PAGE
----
The design challenge for this project was to rehab the interior space of an existing building in the neighborhood of Franklinton, Ohio to address needs of the local population.
After preliminary exploration and several field observations to local elementary schools I choose to explore the topic of Neurodiversity and the needs of the neurodivergent community in this neighborhood. Completed in 2018.
Building: Engine House #6 at 540 West Broad Street. 
"Neurodiversity is the diversity of human brains and minds - the infinite variation in neurocognitive functioning within our species." 
- Nick Walker
Neurodiversity includes differences such as ADHD (Attention Deficit Hyperactivity Disorder), ASD or Autism Spectrum Disorder (which is a term that now includes Asperger's), learning differences and Tourette Syndrome.
The rate of diagnosis of ADHD and ASD in particular is growing in the U.S. and people in this community can often struggle at school and at home. Without proper treatment, which can include support groups, exercise, diet, skill building, medication and counseling, these diagnoses can have lasting negative effects on an individual's life. 
of all children in U.S. aged 4-17 diagnosed with ADHD by 2011.  That is about 8 million children.
Million Americans with Autism Spectrum Disorder. 
Poverty and Neglect
Households below poverty level in Franklinton, Ohio. 
With a majority of the population living near or below the poverty level, my hypothesis was that living in poverty would exacerbate the issues and symptoms many students with these diagnoses face.
During several field observations at Avondale Elementary located in Franklinton, I encountered students and first hand accounts from teachers about how poverty and neglect at home made school difficult if not impossible for these students.
Bill*, one of the special education teacher's at Avondale, provided this insight about a non-verbal autistic student: "Dylan's* parents do not enforce a bed-time and he is allowed to stay up as late as he would like playing games on a tablet. By the time he arrives to school he is so tired he falls asleep. If we try to wake him up for lunch it can lead to meltdowns."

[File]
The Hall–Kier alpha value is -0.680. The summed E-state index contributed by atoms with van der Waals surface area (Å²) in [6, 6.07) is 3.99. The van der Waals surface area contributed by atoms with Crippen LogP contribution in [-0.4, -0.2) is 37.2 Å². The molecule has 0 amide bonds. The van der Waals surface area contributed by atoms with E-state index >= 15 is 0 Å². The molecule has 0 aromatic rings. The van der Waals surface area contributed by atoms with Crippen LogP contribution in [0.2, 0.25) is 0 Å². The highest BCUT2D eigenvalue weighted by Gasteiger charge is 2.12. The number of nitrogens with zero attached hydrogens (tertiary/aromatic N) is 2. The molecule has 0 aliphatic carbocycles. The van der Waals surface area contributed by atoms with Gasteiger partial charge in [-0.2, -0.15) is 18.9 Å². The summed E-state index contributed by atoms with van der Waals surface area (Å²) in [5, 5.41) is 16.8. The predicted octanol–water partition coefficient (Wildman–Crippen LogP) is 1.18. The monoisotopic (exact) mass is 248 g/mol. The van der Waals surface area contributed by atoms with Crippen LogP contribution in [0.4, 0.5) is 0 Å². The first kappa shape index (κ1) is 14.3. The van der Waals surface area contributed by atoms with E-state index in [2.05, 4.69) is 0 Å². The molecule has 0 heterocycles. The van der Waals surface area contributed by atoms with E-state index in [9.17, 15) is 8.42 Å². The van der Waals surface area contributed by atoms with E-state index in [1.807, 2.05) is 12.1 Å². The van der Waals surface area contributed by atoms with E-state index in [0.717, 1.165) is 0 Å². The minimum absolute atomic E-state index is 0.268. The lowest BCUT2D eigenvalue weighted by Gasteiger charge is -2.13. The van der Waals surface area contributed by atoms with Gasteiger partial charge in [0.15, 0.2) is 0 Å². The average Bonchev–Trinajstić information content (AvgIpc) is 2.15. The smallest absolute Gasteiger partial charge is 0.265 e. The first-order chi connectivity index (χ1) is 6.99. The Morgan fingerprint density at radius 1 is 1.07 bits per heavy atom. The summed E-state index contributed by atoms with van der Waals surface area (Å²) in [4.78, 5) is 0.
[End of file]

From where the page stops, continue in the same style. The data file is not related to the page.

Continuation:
(*Names changed for privacy)
Left: Main entrance at Avondale Elementary School. Right: Special needs classroom at Avondale.
Beyond Academic Assistance
Not only were some of the Avondale students not having basic needs met at home, I found articles online that indicated help beyond academic assistance was needed for students with a diagnosis.
"Special-education departments tend to focus on helping students with learning disabilities. But kids with Asperger's often don't need academic support. They need help navigating social interactions." 
- Amy Mackin, parent
What is available in schools does not address all of the students' social, emotional and cognitive needs. In Franklinton neurodivergent students face the challenges of poverty, lack of resources and sometimes neglect and abuse on top of a diagnosis, exacerbating issues and symptoms.
After-school and weekend programs to supplement daytime schooling, assist parents with the intensive care and help their child may need and educate and bring awareness to society.
SOAR, a center for neurodiversity, is a place that offers tailored educational and social opportunities for neurodivergent students (K-12) in the under-served neighborhood of Franklinton, Ohio. SOAR is a positive, optimistic space that encourages and teaches students from a strength-based perspective to lift the barriers to success and thrive. SOAR assists parents in caring for and educating their child to help alleviate caregiver fatigue. Training is offered for parents, families and the community-at-large to help everyone better understand neurodiversity.
Teach students about their brain and behavioral strategies.
Individual projects, pace and environment.
Art, dance and sensory therapy, Sensory products, Distraction reduced spaces.
Community of peers and mentors.
Awareness and education for parents, teachers and society.
Designing a Space to Facilitate Education and Community
The main entrance is a two-story atrium. The focal point is a vibrant sculptural element made of colored birds to encourage all students to soar towards success.
Rendering of the community space for middle school and high school students. Click image to zoom.
Dance and Sensory Therapy Room. Click image to zoom.
Quiet nook area for elementary aged children. In the foreground is a Sensory Pea Pod that can apply pressure to many areas of the body for those with ASD (Autism Spectrum Disorder). Click image to zoom.
Project workspace for elementary aged children. Blinds can be utilized to control lighting. Direct access to the outdoor play area is also available from this space. Click image to zoom.
Floor Plans and Section Cuts
Please click thumbnails to see larger image.
Floor Plan Level 1
Floor Plan Level 2